Overview of the SOC for Cybersecurity
In 2017 the AICPA published guidance on a new cyber security risk management examination, System and Organization Controls for Cyber Security (SOC for Cybersecurity). This SOC for Cybersecurity examination was created to address the growing need for reporting and attestation over an organization’s cyber security posture.
The SOC for Cybersecurity can be beneficial in providing senior business leaders, owners, investors, clients, and the board of directors with an independent report over the company’s Cyber Risk Management Program. The SOC for Cybersecurity report is intended for general distribution and can be used as a key enabler for sales and marketing teams attempting to streamline the vendor management and due diligence process. In a world where data security and privacy are only increasing in importance, having a SOC for Cybersecurity report could be a key differentiator if not competitive advantage in the marketplace.
Additionally, an attractive feature of the SOC for Cybersecurity is that the examination can be right-sized to fit the needs and posture of your organization – you can leverage what you are already doing for security and compliance and use your major security framework of choice for the examination and report (e.g. ISO 27001, NIST 800-53, CIS CSC, etc.).
SOC for Cybersecurity vs. SOC 2
The SOC for Cybersecurity examination covers an organization as a whole and can assess an organization against any of the major security frameworks, whereas the well-known SOC 2 examination prescriptively evaluates a service organization against the AICPA’s Trust Services Criteria framework and focuses on evaluating the design of controls and operation effectiveness of controls at a Service Organization, which may be scoped as an organization, a business unit within an organization, or even a system within a business unit.
While there are similarities between the two examinations, the purpose, audience, and benefits of obtaining a SOC for Cybersecurity and SOC 2 report are different, and understanding these distinctions is helpful in choosing the right examination for your organization. Below are some of the highlights and distinctions between the SOC for Cybersecurity and SOC 2 examinations.
|SOC for Cybersecurity||SOC 2|
|Scope:||Entire Cyber Security Risk Management Program for an organization||Scoped to a specific service organization, business unit within the service organization, or specific service line(s).|
|Baseline for Evaluation:||Can rely on any major security framework (ISO/NIST)||Limited to the Trust Service Criteria (note the 2017 TSC are aligned to COSO)|
|Intended Audience:||Broad audience – this is a general use report and may be acceptable/beneficial for many parties||Specific audience – this is a restricted report usually intended for the customers utilizing the service from the service organization|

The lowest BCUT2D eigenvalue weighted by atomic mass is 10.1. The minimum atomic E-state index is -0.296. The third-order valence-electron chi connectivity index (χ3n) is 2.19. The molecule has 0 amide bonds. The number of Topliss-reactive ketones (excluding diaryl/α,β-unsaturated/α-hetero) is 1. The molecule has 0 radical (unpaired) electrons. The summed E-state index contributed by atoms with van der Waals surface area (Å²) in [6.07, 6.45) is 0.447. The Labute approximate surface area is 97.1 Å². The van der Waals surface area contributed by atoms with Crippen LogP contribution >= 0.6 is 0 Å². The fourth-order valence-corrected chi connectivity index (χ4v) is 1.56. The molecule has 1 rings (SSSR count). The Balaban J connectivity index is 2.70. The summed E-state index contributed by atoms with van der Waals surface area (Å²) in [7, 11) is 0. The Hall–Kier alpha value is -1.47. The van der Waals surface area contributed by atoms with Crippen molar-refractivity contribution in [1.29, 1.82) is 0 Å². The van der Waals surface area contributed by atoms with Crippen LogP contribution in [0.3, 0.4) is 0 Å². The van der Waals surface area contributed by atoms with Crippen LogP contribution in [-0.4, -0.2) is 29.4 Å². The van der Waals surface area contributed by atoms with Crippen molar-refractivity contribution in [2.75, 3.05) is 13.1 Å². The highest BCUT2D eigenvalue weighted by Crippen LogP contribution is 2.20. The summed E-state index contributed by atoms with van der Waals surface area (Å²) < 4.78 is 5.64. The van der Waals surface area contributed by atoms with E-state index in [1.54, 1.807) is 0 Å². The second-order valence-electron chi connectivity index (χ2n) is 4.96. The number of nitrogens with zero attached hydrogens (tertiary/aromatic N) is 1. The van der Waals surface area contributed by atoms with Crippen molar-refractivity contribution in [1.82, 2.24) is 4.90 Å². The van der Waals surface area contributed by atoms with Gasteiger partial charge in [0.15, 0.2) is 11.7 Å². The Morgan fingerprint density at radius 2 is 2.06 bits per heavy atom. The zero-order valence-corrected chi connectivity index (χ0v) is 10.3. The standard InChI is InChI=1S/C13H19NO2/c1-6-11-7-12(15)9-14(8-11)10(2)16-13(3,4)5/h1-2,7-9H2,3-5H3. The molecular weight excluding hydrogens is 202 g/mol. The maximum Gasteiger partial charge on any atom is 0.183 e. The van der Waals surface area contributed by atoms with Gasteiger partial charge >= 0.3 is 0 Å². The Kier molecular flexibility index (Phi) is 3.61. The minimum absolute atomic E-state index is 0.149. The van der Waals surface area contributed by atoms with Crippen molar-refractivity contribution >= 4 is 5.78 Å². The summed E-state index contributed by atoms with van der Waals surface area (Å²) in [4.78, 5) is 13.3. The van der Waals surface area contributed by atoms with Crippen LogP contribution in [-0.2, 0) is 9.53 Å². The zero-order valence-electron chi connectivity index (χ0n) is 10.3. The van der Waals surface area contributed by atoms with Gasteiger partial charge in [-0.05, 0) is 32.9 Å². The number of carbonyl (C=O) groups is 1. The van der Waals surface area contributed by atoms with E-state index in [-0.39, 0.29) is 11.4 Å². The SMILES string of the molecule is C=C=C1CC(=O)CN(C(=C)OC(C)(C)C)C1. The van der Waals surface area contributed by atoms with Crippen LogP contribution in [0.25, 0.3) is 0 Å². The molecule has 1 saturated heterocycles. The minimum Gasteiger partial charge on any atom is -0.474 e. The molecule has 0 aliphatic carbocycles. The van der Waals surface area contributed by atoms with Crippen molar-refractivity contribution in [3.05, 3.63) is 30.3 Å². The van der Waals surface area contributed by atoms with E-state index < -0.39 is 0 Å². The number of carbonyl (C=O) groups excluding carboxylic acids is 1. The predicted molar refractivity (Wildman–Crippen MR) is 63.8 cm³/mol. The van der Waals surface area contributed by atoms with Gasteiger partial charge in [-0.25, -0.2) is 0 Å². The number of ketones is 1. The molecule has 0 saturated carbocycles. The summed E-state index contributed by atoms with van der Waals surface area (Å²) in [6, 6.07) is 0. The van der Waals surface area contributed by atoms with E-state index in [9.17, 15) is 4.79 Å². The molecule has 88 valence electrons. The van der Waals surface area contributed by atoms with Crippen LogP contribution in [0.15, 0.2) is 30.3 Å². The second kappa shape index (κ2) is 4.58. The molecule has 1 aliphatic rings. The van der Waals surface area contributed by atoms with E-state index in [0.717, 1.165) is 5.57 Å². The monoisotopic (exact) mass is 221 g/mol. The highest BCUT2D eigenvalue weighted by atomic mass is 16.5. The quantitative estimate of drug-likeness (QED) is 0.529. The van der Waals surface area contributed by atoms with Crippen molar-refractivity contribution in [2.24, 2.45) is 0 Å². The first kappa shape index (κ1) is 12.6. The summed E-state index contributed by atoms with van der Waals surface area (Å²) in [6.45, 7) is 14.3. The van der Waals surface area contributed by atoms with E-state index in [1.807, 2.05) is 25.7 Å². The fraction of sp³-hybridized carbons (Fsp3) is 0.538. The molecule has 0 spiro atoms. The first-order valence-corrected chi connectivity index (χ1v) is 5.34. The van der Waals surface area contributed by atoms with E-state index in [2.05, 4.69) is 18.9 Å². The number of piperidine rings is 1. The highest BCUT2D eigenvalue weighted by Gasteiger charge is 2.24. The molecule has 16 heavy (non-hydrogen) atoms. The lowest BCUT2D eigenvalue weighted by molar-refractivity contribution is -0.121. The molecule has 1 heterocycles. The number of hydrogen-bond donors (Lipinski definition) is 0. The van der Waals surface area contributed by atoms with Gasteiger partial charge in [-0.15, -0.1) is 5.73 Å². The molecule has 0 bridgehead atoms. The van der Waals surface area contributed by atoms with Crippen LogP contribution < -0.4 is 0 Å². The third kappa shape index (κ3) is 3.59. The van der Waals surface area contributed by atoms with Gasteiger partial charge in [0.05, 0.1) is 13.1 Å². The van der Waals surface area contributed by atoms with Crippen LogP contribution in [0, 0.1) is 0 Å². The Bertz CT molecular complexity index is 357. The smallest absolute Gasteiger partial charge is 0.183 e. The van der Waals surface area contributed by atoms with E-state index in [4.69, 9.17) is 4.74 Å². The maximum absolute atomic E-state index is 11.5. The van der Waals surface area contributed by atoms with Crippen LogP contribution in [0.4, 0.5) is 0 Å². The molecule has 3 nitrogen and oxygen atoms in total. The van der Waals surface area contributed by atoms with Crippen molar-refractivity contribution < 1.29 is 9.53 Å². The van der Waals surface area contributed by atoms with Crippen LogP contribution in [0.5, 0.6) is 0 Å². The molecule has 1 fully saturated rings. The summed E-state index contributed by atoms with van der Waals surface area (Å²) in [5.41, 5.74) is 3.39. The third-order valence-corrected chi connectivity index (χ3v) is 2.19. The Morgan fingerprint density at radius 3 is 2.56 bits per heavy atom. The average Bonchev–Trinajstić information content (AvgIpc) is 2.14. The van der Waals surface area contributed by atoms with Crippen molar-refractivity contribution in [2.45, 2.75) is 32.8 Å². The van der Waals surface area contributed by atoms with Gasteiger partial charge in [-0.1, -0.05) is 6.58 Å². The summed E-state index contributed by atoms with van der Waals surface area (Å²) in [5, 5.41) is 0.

|Third party risk:||Must be addressed in the report – cannot carve out – if a third party has access to company data, they must be included in the report||Can carve out sub-service organizations, but must communicate due diligence and vendor management processes in place|
|Sensitive Information:||Does not include the Controls Matrix section because this is very sensitive; audit work is completed but not included in the report||Controls matrix is included in the report and may include sensitive information (thus a restricted report)|
|Distribution:||General distribution||Restricted distribution|
Value Proposition – SOC for Cybersecurity
1| Leverage what you are already doing for compliance to obtain an unrestricted report over the Cyber Risk Management of your organization as a whole
2| Unify the approach to security and reporting (if you use ISO 27001 as your security framework, use that framework for your SOC for Cybersecurity Report)
3| Obtain a differentiator in the marketplace by demonstrating security program maturity to prospects
Value Proposition – SOC 2
1| Appropriately scoped, independent restricted report over one or more of the Trust Services Criteria
2| Satisfy client and vendor requirements, streamlining customer onboarding
3| Hallmark of a mature organization that takes the security, availability, confidentiality, processing integrity, and privacy of their system seriously
Which report do I need?
It depends on the goals of your organization, your industry, and what clients and vendors are asking for and willing to accepts. There is potential for larger organizations that there may be a need for both a SOC for Cyber Security and a SOC 2 – one for reporting on the Cyber Risk Management of the organization as a whole and one for reporting over Trust Services Principles specific to one or more service lines.
How can I learn more?
If you have any questions, feel free to leave one below in the comments section, or send us a message via our contact page.
Note: Risk3sixty Compliance LLC is a registered CPA frm that provides independent audit, SOC, and other attestation services.
Thanks for the summary, Christian. I had heard about the new AICPA standard, but the differences between the SOC-2 for the Security Trust Principle and the SOC for Cybersecurity reports (particularly distribution, framework, and controls matrix inclusion) were less obvious in other articles I came across.
Thanks, Chris. We also have a great whitepaper on the topic if you would like it.
Thanks, Christian (H). That would be great. Let me know if you no longer have my GMail.